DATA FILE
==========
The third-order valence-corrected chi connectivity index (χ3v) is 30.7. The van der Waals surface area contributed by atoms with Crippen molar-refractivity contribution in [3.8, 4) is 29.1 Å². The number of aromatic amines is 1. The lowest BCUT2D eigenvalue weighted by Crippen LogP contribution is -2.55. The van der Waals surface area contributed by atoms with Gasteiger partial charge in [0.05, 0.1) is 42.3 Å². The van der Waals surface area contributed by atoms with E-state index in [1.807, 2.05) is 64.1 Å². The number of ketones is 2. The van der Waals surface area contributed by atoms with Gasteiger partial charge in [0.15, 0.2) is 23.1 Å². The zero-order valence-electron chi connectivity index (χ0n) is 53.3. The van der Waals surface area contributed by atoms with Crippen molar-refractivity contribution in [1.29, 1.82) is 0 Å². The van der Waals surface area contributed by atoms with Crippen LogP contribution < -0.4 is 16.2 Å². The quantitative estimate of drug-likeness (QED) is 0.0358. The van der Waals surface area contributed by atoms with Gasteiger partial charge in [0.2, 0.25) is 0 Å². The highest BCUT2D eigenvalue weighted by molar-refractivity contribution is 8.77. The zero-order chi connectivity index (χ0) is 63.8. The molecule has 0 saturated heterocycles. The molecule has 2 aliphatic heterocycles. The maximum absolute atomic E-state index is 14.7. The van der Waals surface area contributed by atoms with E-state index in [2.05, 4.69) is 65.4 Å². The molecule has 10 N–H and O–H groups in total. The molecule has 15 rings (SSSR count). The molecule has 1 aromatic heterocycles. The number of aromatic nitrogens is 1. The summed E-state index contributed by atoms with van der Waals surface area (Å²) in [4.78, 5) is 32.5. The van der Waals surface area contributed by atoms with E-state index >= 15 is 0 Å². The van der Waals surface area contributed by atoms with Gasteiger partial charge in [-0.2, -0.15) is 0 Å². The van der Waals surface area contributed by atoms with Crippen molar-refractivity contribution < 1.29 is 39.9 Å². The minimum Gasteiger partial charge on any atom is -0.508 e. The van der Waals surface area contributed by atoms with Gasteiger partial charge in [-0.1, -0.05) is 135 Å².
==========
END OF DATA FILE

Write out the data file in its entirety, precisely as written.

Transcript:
The third-order valence-corrected chi connectivity index (χ3v) is 30.7. The van der Waals surface area contributed by atoms with Crippen molar-refractivity contribution in [3.8, 4) is 29.1 Å². The number of aromatic amines is 1. The lowest BCUT2D eigenvalue weighted by Crippen LogP contribution is -2.55. The van der Waals surface area contributed by atoms with Gasteiger partial charge in [0.05, 0.1) is 42.3 Å². The van der Waals surface area contributed by atoms with E-state index in [1.807, 2.05) is 64.1 Å². The number of ketones is 2. The van der Waals surface area contributed by atoms with Gasteiger partial charge in [0.15, 0.2) is 23.1 Å². The zero-order valence-electron chi connectivity index (χ0n) is 53.3. The van der Waals surface area contributed by atoms with Crippen molar-refractivity contribution in [1.29, 1.82) is 0 Å². The van der Waals surface area contributed by atoms with Crippen LogP contribution < -0.4 is 16.2 Å². The quantitative estimate of drug-likeness (QED) is 0.0358. The van der Waals surface area contributed by atoms with Gasteiger partial charge in [0.2, 0.25) is 0 Å². The highest BCUT2D eigenvalue weighted by molar-refractivity contribution is 8.77. The zero-order chi connectivity index (χ0) is 63.8. The molecule has 0 saturated heterocycles. The molecule has 2 aliphatic heterocycles. The maximum absolute atomic E-state index is 14.7. The van der Waals surface area contributed by atoms with E-state index in [2.05, 4.69) is 65.4 Å². The molecule has 10 N–H and O–H groups in total. The molecule has 15 rings (SSSR count). The molecule has 1 aromatic heterocycles. The number of aromatic nitrogens is 1. The summed E-state index contributed by atoms with van der Waals surface area (Å²) in [4.78, 5) is 32.5. The van der Waals surface area contributed by atoms with E-state index >= 15 is 0 Å². The van der Waals surface area contributed by atoms with Gasteiger partial charge in [-0.2, -0.15) is 0 Å². The van der Waals surface area contributed by atoms with Crippen molar-refractivity contribution < 1.29 is 39.9 Å². The minimum Gasteiger partial charge on any atom is -0.508 e. The van der Waals surface area contributed by atoms with Gasteiger partial charge in [-0.1, -0.05) is 135 Å².